Donor State

Had a chance to sit through a “forum” for the Virginia Gubernatorial candidates and heard a classic argument that I’m sure many of us have heard a lot over the last year or two:

“Well, if we don’t take the money, then that means we’re a donor state…we’re paying our taxes and not getting money back. That’s not fair to Virginians.”

The arguer, of course, was the Democratic candidate for Governor, and the issue at hand, was “Medicaid Expansion.” For those of you not “in the know” on Obamacare implementation, “Medicare Expansion” means that if States raise the threshold of who is eligible for Medicaid from 100% to 125%, thus significantly increasing the Medicaid rolls in Virginia and elsewhere, then they get goodies (cash) from the Federal Government.

While the Supreme Court decision last year basically said that as long as the Federal Government calls something a tax, it can extort as much money from individual citizens as it wants — even if it means forcing them to buy a private product or service — SCOTUS also held that the Federal Government could not force States to expand Medicaid. It could bribe them, but it couldn’t force them to accept it by holding the rest of the Medicaid money hostage (which is what they wanted to do).

Everybody clear on that? Bribery is OK, extortion is not.

So States have the choice to take the bribe or not. So here we are with the age-old argument that we HAVE to take the money or we’re just throwing it away, and letting other states live high on the hog from our Donor State generosity.

Four basic responses to this argument:

  1. As far as the Medicaid money in particular, it comes with strings attached. It always does. There is ample evidence that if Virginia, and other States, were left to their own devices for Medicaid that they would do a much better job of managing the systems themselves. The money is also short term. It starts to go away after two years, and it only covers the costs of care and not the extra administration costs that go with it. But the expansion never goes away. It’s like getting your first go at an addictive drug for free.
  2. In general, since when does 30 wrongs make a right? So to follow the logic: if someone stole hundreds of billions of dollars from you and 49 of your friends, and 30 of them were taking a small portion of it back, it would be…well…”wrong” for you not to take your share back. In what world is that morally and ethically good?
  3. What’s wrong with donating? It seems that the “we don’t want to be a donor state” is so aggressively hypocritical as to be laughable. Of course, I realize that the argument is about helping the poor of our great Commonwealth, but shouldn’t we simply ask the question first whether we desperately need it? Are liberals completely shirking the States’ core responsibilities to handle its own poor? What if there was ample evidence that other States are suffering more and need more Medicaid money than Virginia does? Should we just pretend that New York, Mississippi, and New Mexico don’t desperately need more Federal resources?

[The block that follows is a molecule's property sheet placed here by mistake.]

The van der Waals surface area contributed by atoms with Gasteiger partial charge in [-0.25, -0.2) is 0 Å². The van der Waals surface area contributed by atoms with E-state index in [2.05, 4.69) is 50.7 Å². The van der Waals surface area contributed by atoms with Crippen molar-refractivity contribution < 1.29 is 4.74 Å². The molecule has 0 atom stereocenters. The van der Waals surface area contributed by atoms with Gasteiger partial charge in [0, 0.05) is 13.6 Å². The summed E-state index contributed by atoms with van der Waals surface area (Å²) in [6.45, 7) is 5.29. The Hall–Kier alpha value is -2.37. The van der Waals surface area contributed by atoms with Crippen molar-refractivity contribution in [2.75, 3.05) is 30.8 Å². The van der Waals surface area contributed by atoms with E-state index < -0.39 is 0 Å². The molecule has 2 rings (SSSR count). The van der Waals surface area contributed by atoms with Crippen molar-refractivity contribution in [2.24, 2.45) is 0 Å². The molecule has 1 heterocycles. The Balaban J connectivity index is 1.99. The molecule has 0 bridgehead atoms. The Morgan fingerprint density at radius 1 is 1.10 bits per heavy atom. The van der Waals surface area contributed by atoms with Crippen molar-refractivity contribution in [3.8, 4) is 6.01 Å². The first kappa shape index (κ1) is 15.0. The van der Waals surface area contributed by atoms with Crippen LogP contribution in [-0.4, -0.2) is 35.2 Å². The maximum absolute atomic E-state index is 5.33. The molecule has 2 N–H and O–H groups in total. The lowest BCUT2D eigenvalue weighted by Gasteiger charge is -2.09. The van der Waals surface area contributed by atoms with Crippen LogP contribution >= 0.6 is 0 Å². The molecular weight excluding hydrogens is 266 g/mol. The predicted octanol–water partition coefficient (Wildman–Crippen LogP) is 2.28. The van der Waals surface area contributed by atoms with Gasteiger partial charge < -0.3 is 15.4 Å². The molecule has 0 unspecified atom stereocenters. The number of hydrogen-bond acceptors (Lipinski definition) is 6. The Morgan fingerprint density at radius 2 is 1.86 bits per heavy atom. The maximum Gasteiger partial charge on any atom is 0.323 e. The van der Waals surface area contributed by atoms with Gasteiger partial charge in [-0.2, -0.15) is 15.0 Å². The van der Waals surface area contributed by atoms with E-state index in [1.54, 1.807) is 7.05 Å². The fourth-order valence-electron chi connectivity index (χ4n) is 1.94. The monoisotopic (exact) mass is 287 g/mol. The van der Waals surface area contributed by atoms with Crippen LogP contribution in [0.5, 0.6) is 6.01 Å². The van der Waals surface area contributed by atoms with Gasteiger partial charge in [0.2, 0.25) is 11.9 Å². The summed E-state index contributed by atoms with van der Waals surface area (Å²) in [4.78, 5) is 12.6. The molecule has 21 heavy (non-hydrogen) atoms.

4. Now assuming that we CARE about Federal overreach and fiscal ineptitude (which is what is hidden behind this argument — it is always in desperate response to: “The Federal Government has no money, and it shouldn’t be giving us more of what it doesn’t have.” “Yeah, but if we don’t then those OTHER states will…”), then we must first ask the question of where it will end? Do we want to live in a State in which the leaders of said State are willing to take anything the Federal Government will give them whether it’s the right thing to do or not? Do the ends justify the means?

The truth is, we all know that the Federal Government is notorious for not living up to its promises, and there are no guarantees that we’ll get the money we’re promised, or that we’ll get the “flexibility” (usually in the form of waivers) which will allow the Commonwealth Government to administer its health care system for the poor the way it deems fit.

The first question should always be: if it was OUR money — State money, that is…it’s all technically our money — would we expand such a fine-tuned and well-oiled machine as Medicaid any further? The answer is obviously a big fat, “NO.” So why is it OK to take the money that is being printed by the Federal Government, but not directly taxed by the Commonwealth to Virginia citizens?

How is that noble?

And for those Republicans who are pushing for it, using basically the same aforementioned
argument as Democrats, who like to pretend that “reform first” is some super-principled stand, I have a few questions:

Why did it take Obamacare and a SCOTUS decision for you to determine that you need to fight for Medicaid reform (more waivers, etc)? And if reform is so critical, and you intend to use the Federal Government new goodies for “reforms” where is the money going to come from for the new Medicaid recipients? Is there any evidence that your supposed reforms will actually save money? No? Didn’t think so. Here’s the reality:

THE MONEY VIRGINIA WILL GET FROM THE FEDERAL GOVERNMENT WILL NOT PAY FOR MEDICAID EXPANSION. It’s that simple. The State budget increases by $200B+ a year (approximately) and we get less than that from the Federal Government….for two years, then we get even less. Our elected representative in Richmond all know good and well that without the Federal cookies they would not be expanding Medicaid…so why do they think it’s a good idea just because someone else (your “donors”) is paying for it.

Don’t buy it. Largesse is largesse. Overreach is overreach. Unconstitutionality is unconstitutionality. Rationales about someone else getting the dirty money should be dismissed for what it is: hypocritical and twisted.

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